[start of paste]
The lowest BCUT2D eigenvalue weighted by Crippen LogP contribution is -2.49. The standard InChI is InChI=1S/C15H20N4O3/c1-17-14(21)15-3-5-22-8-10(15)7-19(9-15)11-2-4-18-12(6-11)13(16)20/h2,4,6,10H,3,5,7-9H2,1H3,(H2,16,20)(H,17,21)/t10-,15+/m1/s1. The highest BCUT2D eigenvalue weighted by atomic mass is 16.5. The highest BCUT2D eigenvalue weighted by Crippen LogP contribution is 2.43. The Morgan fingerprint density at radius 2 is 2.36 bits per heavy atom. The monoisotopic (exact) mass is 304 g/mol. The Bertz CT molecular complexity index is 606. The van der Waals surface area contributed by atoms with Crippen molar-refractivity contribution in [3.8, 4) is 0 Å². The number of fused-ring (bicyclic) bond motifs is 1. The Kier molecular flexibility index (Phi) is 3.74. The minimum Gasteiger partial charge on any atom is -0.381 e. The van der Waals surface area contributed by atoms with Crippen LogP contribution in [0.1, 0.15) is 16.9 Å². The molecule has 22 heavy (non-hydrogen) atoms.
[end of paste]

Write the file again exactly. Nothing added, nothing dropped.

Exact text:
The lowest BCUT2D eigenvalue weighted by Crippen LogP contribution is -2.49. The standard InChI is InChI=1S/C15H20N4O3/c1-17-14(21)15-3-5-22-8-10(15)7-19(9-15)11-2-4-18-12(6-11)13(16)20/h2,4,6,10H,3,5,7-9H2,1H3,(H2,16,20)(H,17,21)/t10-,15+/m1/s1. The highest BCUT2D eigenvalue weighted by atomic mass is 16.5. The highest BCUT2D eigenvalue weighted by Crippen LogP contribution is 2.43. The Morgan fingerprint density at radius 2 is 2.36 bits per heavy atom. The monoisotopic (exact) mass is 304 g/mol. The Bertz CT molecular complexity index is 606. The van der Waals surface area contributed by atoms with Crippen molar-refractivity contribution in [3.8, 4) is 0 Å². The number of fused-ring (bicyclic) bond motifs is 1. The Kier molecular flexibility index (Phi) is 3.74. The minimum Gasteiger partial charge on any atom is -0.381 e. The van der Waals surface area contributed by atoms with Crippen LogP contribution in [0.1, 0.15) is 16.9 Å². The molecule has 22 heavy (non-hydrogen) atoms.